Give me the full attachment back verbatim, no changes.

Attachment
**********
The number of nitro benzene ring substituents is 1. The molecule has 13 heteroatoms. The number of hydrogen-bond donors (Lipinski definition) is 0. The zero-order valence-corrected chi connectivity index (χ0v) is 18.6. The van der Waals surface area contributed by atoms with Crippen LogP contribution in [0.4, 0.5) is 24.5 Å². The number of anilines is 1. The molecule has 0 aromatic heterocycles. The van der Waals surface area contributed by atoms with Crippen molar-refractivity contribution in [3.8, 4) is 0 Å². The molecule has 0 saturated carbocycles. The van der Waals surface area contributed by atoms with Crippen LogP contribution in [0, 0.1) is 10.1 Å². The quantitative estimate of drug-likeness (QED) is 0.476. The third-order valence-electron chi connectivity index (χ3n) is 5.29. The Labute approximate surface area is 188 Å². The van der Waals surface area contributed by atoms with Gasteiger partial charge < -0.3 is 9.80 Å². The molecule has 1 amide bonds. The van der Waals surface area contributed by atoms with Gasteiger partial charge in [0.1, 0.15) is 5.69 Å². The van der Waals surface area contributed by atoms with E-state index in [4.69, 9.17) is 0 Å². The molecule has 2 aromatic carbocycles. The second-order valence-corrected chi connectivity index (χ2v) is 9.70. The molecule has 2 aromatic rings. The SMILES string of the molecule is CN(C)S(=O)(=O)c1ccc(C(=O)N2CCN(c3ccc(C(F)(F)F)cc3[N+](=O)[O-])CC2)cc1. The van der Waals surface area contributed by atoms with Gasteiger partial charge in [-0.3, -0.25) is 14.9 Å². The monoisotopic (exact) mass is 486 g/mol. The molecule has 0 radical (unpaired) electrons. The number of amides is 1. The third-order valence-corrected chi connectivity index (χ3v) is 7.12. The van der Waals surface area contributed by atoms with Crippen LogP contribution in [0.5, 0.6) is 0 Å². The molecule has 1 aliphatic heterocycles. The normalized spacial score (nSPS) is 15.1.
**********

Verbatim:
The number of nitro benzene ring substituents is 1. The molecule has 13 heteroatoms. The number of hydrogen-bond donors (Lipinski definition) is 0. The zero-order valence-corrected chi connectivity index (χ0v) is 18.6. The van der Waals surface area contributed by atoms with Crippen LogP contribution in [0.4, 0.5) is 24.5 Å². The number of anilines is 1. The molecule has 0 aromatic heterocycles. The van der Waals surface area contributed by atoms with Crippen molar-refractivity contribution in [3.8, 4) is 0 Å². The molecule has 0 saturated carbocycles. The van der Waals surface area contributed by atoms with Crippen LogP contribution in [0, 0.1) is 10.1 Å². The quantitative estimate of drug-likeness (QED) is 0.476. The third-order valence-electron chi connectivity index (χ3n) is 5.29. The Labute approximate surface area is 188 Å². The van der Waals surface area contributed by atoms with Gasteiger partial charge < -0.3 is 9.80 Å². The molecule has 1 amide bonds. The van der Waals surface area contributed by atoms with Gasteiger partial charge in [0.1, 0.15) is 5.69 Å². The van der Waals surface area contributed by atoms with E-state index in [4.69, 9.17) is 0 Å². The molecule has 2 aromatic carbocycles. The second-order valence-corrected chi connectivity index (χ2v) is 9.70. The molecule has 2 aromatic rings. The SMILES string of the molecule is CN(C)S(=O)(=O)c1ccc(C(=O)N2CCN(c3ccc(C(F)(F)F)cc3[N+](=O)[O-])CC2)cc1. The van der Waals surface area contributed by atoms with Gasteiger partial charge in [-0.3, -0.25) is 14.9 Å². The monoisotopic (exact) mass is 486 g/mol. The molecule has 0 radical (unpaired) electrons. The number of amides is 1. The third-order valence-corrected chi connectivity index (χ3v) is 7.12. The van der Waals surface area contributed by atoms with Crippen LogP contribution in [0.5, 0.6) is 0 Å². The molecule has 1 aliphatic heterocycles. The normalized spacial score (nSPS) is 15.1.